For a few days in January it appeared India and Pakistan might again go to war, relentlessly driven there by the structured outrage of television anchors.
This was over the ghastly incident of mutilation and beheading of Indian army soldiers along the Line of Control with Pakistan.
For a few days it appeared, too, that the media had suddenly discovered India’s internal conflicts, specifically with Maoist rebels. They poured venom at Maoists when news arrived of rebels booby-trapping with explosives the bodies of slain Central Reserve Police Force (CRPF) troopers in Jharkhand, in the hope more troopers would be taken out of the equation during search and rescue operations along the ever-shifting and numerous lines of control and despair within India.
Perhaps the incidents, grisly as they are, can serve to highlight a few truths, not the least of which is the everyday brutality of conflict. Perhaps we also need to look beyond the media’s role-playing of judge and executioner, of breathlessly boosting viewership and readership with clearly partisan approaches implicit in a mandate to hook and reel in numbers.
War, after all, is the business of dealing death using ambition, ideology, indignation and the moral imperative of defending a realm—any realm.
The recent mutilation of two Indian soldiers was not the first of its kind. The brutality of battle between Pakistan and its extreme Islamist proxies, and stated arch-foe India exceeds every precept of the Geneva Conventions, and the various articles of international humanitarian law that pertains specifically to behaviour of combatants towards non-combatants.
As I again read the documentation compiled by the International Committee of the Red Cross, Article 3, common to all four Geneva Conventions, specifically requires “humane treatment for all persons in enemy hands, without any adverse distinction. It specifically prohibits murder, mutilation, torture, cruel, humiliating and degrading treatment, the taking of hostages and unfair trial.”
The same as none of the perpetrators of battle excess on the Pakistani side, from the army or auxiliary, will ever be brought to account, neither will those from the Indian side who have, say, undertaken missions in Jammu and Kashmir that involved the beheading of Islamist militants to heap fear and ritual insult—let alone routine excesses of incarceration, torture and pressure practised on civilian populations by the army, paramilitaries and police on both sides of the Line of Control. References by any media to such atrocities are routinely labelled “anti-national” or partisan to one “separatist” or traitorous cause or another.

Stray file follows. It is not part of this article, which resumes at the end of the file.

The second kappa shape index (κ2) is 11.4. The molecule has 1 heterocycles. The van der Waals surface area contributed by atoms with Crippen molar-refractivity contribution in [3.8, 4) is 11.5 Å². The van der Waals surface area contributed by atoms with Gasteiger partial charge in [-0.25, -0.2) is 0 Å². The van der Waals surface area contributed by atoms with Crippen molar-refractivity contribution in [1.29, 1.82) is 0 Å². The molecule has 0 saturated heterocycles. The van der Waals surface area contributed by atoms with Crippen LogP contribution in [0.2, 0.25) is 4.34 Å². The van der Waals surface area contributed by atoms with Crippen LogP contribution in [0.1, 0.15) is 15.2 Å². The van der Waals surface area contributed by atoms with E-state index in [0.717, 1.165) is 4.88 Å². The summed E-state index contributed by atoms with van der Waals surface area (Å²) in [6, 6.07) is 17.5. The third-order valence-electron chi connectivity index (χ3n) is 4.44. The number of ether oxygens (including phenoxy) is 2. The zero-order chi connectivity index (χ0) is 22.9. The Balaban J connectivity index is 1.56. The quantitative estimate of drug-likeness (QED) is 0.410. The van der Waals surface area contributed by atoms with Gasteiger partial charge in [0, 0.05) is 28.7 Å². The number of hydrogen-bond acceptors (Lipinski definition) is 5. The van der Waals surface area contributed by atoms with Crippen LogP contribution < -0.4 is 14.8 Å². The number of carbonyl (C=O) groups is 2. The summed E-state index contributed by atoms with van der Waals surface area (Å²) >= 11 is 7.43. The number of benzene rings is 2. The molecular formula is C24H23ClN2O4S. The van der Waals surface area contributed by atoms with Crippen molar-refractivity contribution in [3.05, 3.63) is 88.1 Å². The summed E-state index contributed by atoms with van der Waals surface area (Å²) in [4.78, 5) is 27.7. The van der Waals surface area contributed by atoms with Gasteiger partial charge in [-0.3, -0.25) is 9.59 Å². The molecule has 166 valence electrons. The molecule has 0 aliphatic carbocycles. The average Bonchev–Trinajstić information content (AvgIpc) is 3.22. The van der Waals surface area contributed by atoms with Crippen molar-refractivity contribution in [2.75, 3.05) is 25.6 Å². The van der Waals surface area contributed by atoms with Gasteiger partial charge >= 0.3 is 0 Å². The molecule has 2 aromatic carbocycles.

A similar deliberate blindsiding applies to India’s internal conflicts. While these are numerous—including the very real and deeply polarizing conflicts from forced industrialization of hinterlands—let’s take the Maoist rebellion. The rebellion is a brutal construct of a brutalizing state. For their part, the Maoists, whatever the noble pursuits of their stated cause to uplift the trodden masses of India, have an inherently brutal streak.
Extreme leftwing rebellions from the time of India’s independence have routinely dealt death as instant justice both in the battlefields of forests and farmlands of India, and rebel kangaroo courts.
Beheading of perceived traitors and police informers isn’t uncommon. Some readers will recall Maoists beheading policeman Francis Induvar in Jharkhand in 2009. Booby-trapping corpses of police and paramilitary personnel by Maoists was copybook guerilla war in the Chhattisgarh theatre through much of the mid-2000s.
While such actions make some descriptions applied to Maoist rebels—“Gandhians with guns” is one such—appear ludicrous, equally dangerous is the tendency by both government and trigger-happy elements in media to bury or downplay immense and near-constant brutality of police and paramilitaries even against non-combatants in such theatres of conflict in central, southern and eastern India to kill, maim, rape, torture, and illegally incarcerate.
Such actions by state agencies is played up by state propaganda machinery, for which certain media are now mediums, as necessary actions of the policy of prosperity to put down what the current Prime Minister of India described as India’s “greatest internal security threat”. Basically, anything goes.
While all this serves to show up the relative impotence of the Geneva Conventions to which both India and Pakistan are signatories, it also shows up the great impunity with which both state and “non-state” armed groups apply their precepts of just war and justice. It is important to recognize brazen spin for what it is, and not permit instant judgments powered by rogue media to cloud the root causes and root players of conflict. Being blind-sided by distorted information can add to war and so, to war crimes.
Sudeep Chakravarti is the author of Red Sun: Travels in Naxalite Country and Highway 39: Journeys through a Fractured Land. This column, which focuses on conflict situations in South Asia that directly affect business, runs on Fridays.
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